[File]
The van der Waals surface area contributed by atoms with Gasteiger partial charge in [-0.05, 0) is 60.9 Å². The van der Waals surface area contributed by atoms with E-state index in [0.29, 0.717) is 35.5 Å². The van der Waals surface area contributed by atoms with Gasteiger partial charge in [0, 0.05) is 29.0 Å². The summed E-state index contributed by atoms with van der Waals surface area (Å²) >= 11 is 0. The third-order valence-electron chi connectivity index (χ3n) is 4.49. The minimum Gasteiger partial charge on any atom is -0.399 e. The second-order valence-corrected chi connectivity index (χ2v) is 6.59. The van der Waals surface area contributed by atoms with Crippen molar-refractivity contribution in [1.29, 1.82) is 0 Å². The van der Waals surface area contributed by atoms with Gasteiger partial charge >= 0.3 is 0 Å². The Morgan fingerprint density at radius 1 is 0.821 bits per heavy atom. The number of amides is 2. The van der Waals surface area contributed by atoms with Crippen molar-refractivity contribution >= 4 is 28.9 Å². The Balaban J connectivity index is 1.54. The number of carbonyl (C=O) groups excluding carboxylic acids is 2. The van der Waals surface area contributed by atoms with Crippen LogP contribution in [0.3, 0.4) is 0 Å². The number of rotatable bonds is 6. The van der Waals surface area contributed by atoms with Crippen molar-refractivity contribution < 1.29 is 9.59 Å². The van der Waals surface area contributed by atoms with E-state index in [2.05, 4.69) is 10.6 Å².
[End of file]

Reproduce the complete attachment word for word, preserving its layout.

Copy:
The van der Waals surface area contributed by atoms with Gasteiger partial charge in [-0.05, 0) is 60.9 Å². The van der Waals surface area contributed by atoms with E-state index in [0.29, 0.717) is 35.5 Å². The van der Waals surface area contributed by atoms with Gasteiger partial charge in [0, 0.05) is 29.0 Å². The summed E-state index contributed by atoms with van der Waals surface area (Å²) >= 11 is 0. The third-order valence-electron chi connectivity index (χ3n) is 4.49. The minimum Gasteiger partial charge on any atom is -0.399 e. The second-order valence-corrected chi connectivity index (χ2v) is 6.59. The van der Waals surface area contributed by atoms with Crippen molar-refractivity contribution in [1.29, 1.82) is 0 Å². The van der Waals surface area contributed by atoms with Gasteiger partial charge >= 0.3 is 0 Å². The Morgan fingerprint density at radius 1 is 0.821 bits per heavy atom. The number of amides is 2. The van der Waals surface area contributed by atoms with Crippen molar-refractivity contribution >= 4 is 28.9 Å². The Balaban J connectivity index is 1.54. The number of carbonyl (C=O) groups excluding carboxylic acids is 2. The van der Waals surface area contributed by atoms with Crippen LogP contribution in [0.3, 0.4) is 0 Å². The number of rotatable bonds is 6. The van der Waals surface area contributed by atoms with Crippen molar-refractivity contribution < 1.29 is 9.59 Å². The van der Waals surface area contributed by atoms with E-state index in [2.05, 4.69) is 10.6 Å².